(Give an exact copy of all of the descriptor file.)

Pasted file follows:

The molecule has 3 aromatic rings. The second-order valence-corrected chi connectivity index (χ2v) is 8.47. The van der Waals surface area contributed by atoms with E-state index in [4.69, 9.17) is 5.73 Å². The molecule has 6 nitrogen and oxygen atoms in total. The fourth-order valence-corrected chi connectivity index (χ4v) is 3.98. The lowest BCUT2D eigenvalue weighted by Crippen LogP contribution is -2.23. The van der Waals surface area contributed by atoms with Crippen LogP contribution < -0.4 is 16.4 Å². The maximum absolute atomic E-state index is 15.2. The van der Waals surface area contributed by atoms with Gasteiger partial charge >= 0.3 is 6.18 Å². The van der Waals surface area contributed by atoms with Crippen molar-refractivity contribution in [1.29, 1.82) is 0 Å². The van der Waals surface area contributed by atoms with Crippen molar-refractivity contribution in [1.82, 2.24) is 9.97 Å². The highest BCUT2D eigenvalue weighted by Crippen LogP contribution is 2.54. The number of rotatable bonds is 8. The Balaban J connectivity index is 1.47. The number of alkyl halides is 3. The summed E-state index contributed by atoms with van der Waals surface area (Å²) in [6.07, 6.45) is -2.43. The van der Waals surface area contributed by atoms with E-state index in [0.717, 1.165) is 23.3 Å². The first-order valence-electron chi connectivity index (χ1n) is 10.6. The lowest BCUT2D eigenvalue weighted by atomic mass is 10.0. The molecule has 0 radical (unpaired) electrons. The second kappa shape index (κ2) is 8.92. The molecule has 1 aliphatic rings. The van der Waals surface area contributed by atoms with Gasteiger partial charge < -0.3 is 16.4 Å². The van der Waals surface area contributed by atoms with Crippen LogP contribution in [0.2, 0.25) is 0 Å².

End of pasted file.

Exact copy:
The molecule has 3 aromatic rings. The second-order valence-corrected chi connectivity index (χ2v) is 8.47. The van der Waals surface area contributed by atoms with E-state index in [4.69, 9.17) is 5.73 Å². The molecule has 6 nitrogen and oxygen atoms in total. The fourth-order valence-corrected chi connectivity index (χ4v) is 3.98. The lowest BCUT2D eigenvalue weighted by Crippen LogP contribution is -2.23. The van der Waals surface area contributed by atoms with Crippen LogP contribution < -0.4 is 16.4 Å². The maximum absolute atomic E-state index is 15.2. The van der Waals surface area contributed by atoms with Gasteiger partial charge >= 0.3 is 6.18 Å². The van der Waals surface area contributed by atoms with Crippen molar-refractivity contribution in [1.29, 1.82) is 0 Å². The van der Waals surface area contributed by atoms with Crippen molar-refractivity contribution in [1.82, 2.24) is 9.97 Å². The highest BCUT2D eigenvalue weighted by Crippen LogP contribution is 2.54. The number of rotatable bonds is 8. The Balaban J connectivity index is 1.47. The number of alkyl halides is 3. The summed E-state index contributed by atoms with van der Waals surface area (Å²) in [6.07, 6.45) is -2.43. The van der Waals surface area contributed by atoms with E-state index in [0.717, 1.165) is 23.3 Å². The first-order valence-electron chi connectivity index (χ1n) is 10.6. The lowest BCUT2D eigenvalue weighted by atomic mass is 10.0. The molecule has 0 radical (unpaired) electrons. The second kappa shape index (κ2) is 8.92. The molecule has 1 aliphatic rings. The van der Waals surface area contributed by atoms with Gasteiger partial charge < -0.3 is 16.4 Å². The van der Waals surface area contributed by atoms with Crippen LogP contribution in [0.2, 0.25) is 0 Å².